A large part of buying your first home is the maintenance costs that you incur year after year just by living in the house. Some people advise to budget a certain percentage of the value of your home and keep that money in a savings account for when things go wrong.
But what does the value of your home have to do with how much maintenance costs may be? Nothing. You need a better way.
Don’t Use Your Home’s Value
Using your home’s value to predict the amount of money you should set aside to deal with preventative maintenance and other repairs doesn’t make sense. What if you have an older home that hasn’t been maintained? It will need more maintenance than a newly built home, but its value is likely less, so you would save less for maintenance costs based on this method when you would actually want to save more.
Routine maintenance won’t be extremely expensive and you can probably cover that when you use the percentage method. But what about costly repairs and unforeseen expenses such as replacing the roof or emergency plumbing situations, which blow your maintenance budget right out of the water? You won’t be prepared for those, either.
Your home’s value has nothing to do with the maintenance costs that you will incur during the time you’re living there. You may be happy that you saved that three percent, or whatever arbitrary percentage you choose, when you need to do annual maintenance each year, but you’re in for a reality check when you face a major repair problem.
So, if setting aside a percentage of your home’s value doesn’t work, what will? Since the maintenance and repair costs you incur have to do with the components of your home and the items in it, why not base your maintenance budget off of those things. Bingo, you have a winner!
How To Estimate Maintenance Costs
To use this method, you take account of each component and major appliance inside and outside of your home. Estimate the items’ age, total life expectancy and replacement cost. Then calculate the item’s remaining life expectancy.
First, you should list all of the components on your property that will need replaced at some point in the future. This includes your kitchen appliances, washer and dryer, heating and air conditioning systems and your water heater. Then don’t forget to add items from your home’s exterior to the list, such as the roof, deck, gutters, fencing and the windows.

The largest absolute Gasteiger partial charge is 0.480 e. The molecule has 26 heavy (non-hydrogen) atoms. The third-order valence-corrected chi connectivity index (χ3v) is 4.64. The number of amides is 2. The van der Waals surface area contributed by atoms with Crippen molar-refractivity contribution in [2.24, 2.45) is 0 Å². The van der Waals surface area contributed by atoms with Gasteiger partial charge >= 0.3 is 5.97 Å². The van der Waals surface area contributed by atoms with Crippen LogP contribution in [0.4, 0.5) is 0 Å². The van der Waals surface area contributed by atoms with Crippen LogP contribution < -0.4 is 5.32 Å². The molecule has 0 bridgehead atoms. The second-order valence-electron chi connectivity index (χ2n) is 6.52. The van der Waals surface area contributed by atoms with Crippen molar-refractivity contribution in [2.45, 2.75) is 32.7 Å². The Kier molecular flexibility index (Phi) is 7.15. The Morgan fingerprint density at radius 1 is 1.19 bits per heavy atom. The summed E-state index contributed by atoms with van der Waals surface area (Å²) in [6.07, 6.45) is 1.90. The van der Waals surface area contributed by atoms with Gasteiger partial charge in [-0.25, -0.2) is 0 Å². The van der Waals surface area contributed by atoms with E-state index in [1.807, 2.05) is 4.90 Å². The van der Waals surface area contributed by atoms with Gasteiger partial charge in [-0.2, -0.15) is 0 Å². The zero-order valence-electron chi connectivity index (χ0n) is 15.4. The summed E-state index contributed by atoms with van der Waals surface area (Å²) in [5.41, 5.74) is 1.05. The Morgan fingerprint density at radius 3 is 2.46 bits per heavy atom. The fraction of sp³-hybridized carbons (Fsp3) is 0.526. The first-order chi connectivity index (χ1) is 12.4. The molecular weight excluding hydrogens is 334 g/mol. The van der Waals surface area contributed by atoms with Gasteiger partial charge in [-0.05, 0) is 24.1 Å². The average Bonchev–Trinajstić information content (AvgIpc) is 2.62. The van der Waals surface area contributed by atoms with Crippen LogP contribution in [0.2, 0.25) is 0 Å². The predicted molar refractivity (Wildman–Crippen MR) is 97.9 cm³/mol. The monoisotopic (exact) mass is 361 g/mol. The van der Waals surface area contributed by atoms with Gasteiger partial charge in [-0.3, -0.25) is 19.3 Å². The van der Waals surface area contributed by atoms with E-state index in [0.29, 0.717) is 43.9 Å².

Enter these items into a spreadsheet or write them down on a piece of paper. Start with the easy part first, the age of each item. You can examine the items themselves for a date stamp or look at past receipts for items you’ve purchased, and estimate other items based on when you purchased your home.
Next you should estimate how much a replacement item will cost you in the future. Don’t make this too complicated. Yes, there are a variety of options and factors to include, but you can’t say right now what you may choose years from now.
Determine the remaining life expectancy by subtracting the age estimate from the life expectancy estimate to tell you the years left before you may have to replace the item. This will tell you when you may incur the expense in the future so you can budget for it.
To give you an annual estimate of maintenance expenses, add up the estimated replacement cost numbers and calculate an average. Build in a buffer to cover smaller repair and maintenance items, like changing air filters and cleaning coils. Remember to add in a few hundred dollars to account for these smaller repair and maintenance items that didn’t make the main list.
Planning For The Future
Arrange the items in your list from least to greatest based on the remaining life and look at what’s coming in the next five years. Will you have to replace the windows? Will the house need a new roof?
You should plan for these larger expenses by putting money aside now. By estimating a timeline, you can also easily see if you have expenses that will fall in the same year and could kill your budget unless you plan for those as well.
Now you have a good way to estimate your annual maintenance and repair expenses for your home, based on your situation and not some arbitrary percentage that could leave you unprepared. Take the time to go through this method so you can cover any repair and maintenance expenses that arise, without having to beg and borrow to save your home.